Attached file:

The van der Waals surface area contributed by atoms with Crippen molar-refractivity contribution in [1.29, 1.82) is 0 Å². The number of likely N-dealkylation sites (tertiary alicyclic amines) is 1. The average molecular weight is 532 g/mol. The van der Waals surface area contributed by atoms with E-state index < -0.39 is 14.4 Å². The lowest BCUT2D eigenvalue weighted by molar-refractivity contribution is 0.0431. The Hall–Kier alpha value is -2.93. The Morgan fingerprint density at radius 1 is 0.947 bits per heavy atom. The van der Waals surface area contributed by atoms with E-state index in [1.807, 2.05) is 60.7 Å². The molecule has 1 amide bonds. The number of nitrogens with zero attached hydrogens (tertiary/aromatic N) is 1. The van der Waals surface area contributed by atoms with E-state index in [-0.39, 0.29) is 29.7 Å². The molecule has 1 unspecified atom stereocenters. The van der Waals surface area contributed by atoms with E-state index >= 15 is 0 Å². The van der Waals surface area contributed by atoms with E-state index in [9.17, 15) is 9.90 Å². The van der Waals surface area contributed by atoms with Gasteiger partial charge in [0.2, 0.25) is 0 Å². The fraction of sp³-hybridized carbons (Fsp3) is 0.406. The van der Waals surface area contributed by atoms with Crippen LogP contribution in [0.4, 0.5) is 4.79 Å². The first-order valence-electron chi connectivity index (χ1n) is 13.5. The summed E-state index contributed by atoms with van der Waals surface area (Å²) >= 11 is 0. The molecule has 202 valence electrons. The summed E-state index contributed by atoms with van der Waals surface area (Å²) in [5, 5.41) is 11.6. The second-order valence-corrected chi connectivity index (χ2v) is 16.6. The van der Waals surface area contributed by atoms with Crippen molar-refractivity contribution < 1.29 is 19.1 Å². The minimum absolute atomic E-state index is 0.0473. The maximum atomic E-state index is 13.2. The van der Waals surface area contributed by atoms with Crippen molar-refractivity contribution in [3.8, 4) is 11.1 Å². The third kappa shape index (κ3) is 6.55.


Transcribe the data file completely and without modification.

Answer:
The van der Waals surface area contributed by atoms with Crippen molar-refractivity contribution in [1.29, 1.82) is 0 Å². The number of likely N-dealkylation sites (tertiary alicyclic amines) is 1. The average molecular weight is 532 g/mol. The van der Waals surface area contributed by atoms with E-state index < -0.39 is 14.4 Å². The lowest BCUT2D eigenvalue weighted by molar-refractivity contribution is 0.0431. The Hall–Kier alpha value is -2.93. The Morgan fingerprint density at radius 1 is 0.947 bits per heavy atom. The van der Waals surface area contributed by atoms with E-state index in [1.807, 2.05) is 60.7 Å². The molecule has 1 amide bonds. The number of nitrogens with zero attached hydrogens (tertiary/aromatic N) is 1. The van der Waals surface area contributed by atoms with E-state index in [-0.39, 0.29) is 29.7 Å². The molecule has 1 unspecified atom stereocenters. The van der Waals surface area contributed by atoms with E-state index >= 15 is 0 Å². The van der Waals surface area contributed by atoms with E-state index in [9.17, 15) is 9.90 Å². The van der Waals surface area contributed by atoms with Gasteiger partial charge in [0.2, 0.25) is 0 Å². The fraction of sp³-hybridized carbons (Fsp3) is 0.406. The van der Waals surface area contributed by atoms with Crippen LogP contribution in [0.4, 0.5) is 4.79 Å². The first-order valence-electron chi connectivity index (χ1n) is 13.5. The summed E-state index contributed by atoms with van der Waals surface area (Å²) >= 11 is 0. The molecule has 202 valence electrons. The summed E-state index contributed by atoms with van der Waals surface area (Å²) in [5, 5.41) is 11.6. The second-order valence-corrected chi connectivity index (χ2v) is 16.6. The van der Waals surface area contributed by atoms with Crippen molar-refractivity contribution < 1.29 is 19.1 Å². The minimum absolute atomic E-state index is 0.0473. The maximum atomic E-state index is 13.2. The van der Waals surface area contributed by atoms with Crippen molar-refractivity contribution in [3.8, 4) is 11.1 Å². The third kappa shape index (κ3) is 6.55.